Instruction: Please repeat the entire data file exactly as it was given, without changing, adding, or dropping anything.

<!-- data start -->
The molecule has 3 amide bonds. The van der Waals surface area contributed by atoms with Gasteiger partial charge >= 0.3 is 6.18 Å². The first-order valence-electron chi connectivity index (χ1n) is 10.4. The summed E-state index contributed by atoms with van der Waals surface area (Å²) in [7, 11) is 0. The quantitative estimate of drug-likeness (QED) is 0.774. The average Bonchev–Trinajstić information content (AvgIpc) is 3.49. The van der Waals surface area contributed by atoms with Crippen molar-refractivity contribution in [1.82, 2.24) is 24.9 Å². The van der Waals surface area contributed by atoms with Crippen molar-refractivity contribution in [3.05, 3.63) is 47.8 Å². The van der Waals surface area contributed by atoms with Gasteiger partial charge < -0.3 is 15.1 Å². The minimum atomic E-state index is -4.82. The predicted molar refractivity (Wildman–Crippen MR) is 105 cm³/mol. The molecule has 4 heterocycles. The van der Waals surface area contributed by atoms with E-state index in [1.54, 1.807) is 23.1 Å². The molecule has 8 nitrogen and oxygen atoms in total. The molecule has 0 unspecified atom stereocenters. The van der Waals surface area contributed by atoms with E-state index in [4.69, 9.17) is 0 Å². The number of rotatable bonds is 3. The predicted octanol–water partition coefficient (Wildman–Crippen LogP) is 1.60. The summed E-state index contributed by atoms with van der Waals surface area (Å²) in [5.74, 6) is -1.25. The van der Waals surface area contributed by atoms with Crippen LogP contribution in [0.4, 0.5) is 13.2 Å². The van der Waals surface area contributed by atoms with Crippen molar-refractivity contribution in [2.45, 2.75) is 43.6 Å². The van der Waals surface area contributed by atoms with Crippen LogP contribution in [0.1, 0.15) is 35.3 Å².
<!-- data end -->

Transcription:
The molecule has 3 amide bonds. The van der Waals surface area contributed by atoms with Gasteiger partial charge >= 0.3 is 6.18 Å². The first-order valence-electron chi connectivity index (χ1n) is 10.4. The summed E-state index contributed by atoms with van der Waals surface area (Å²) in [7, 11) is 0. The quantitative estimate of drug-likeness (QED) is 0.774. The average Bonchev–Trinajstić information content (AvgIpc) is 3.49. The van der Waals surface area contributed by atoms with Crippen molar-refractivity contribution in [1.82, 2.24) is 24.9 Å². The van der Waals surface area contributed by atoms with Crippen molar-refractivity contribution in [3.05, 3.63) is 47.8 Å². The van der Waals surface area contributed by atoms with Gasteiger partial charge < -0.3 is 15.1 Å². The minimum atomic E-state index is -4.82. The predicted molar refractivity (Wildman–Crippen MR) is 105 cm³/mol. The molecule has 4 heterocycles. The van der Waals surface area contributed by atoms with E-state index in [1.54, 1.807) is 23.1 Å². The molecule has 8 nitrogen and oxygen atoms in total. The molecule has 0 unspecified atom stereocenters. The van der Waals surface area contributed by atoms with E-state index in [4.69, 9.17) is 0 Å². The number of rotatable bonds is 3. The predicted octanol–water partition coefficient (Wildman–Crippen LogP) is 1.60. The summed E-state index contributed by atoms with van der Waals surface area (Å²) in [5.74, 6) is -1.25. The van der Waals surface area contributed by atoms with Crippen LogP contribution in [0.4, 0.5) is 13.2 Å². The van der Waals surface area contributed by atoms with Crippen molar-refractivity contribution in [2.45, 2.75) is 43.6 Å². The van der Waals surface area contributed by atoms with Crippen LogP contribution in [0.1, 0.15) is 35.3 Å².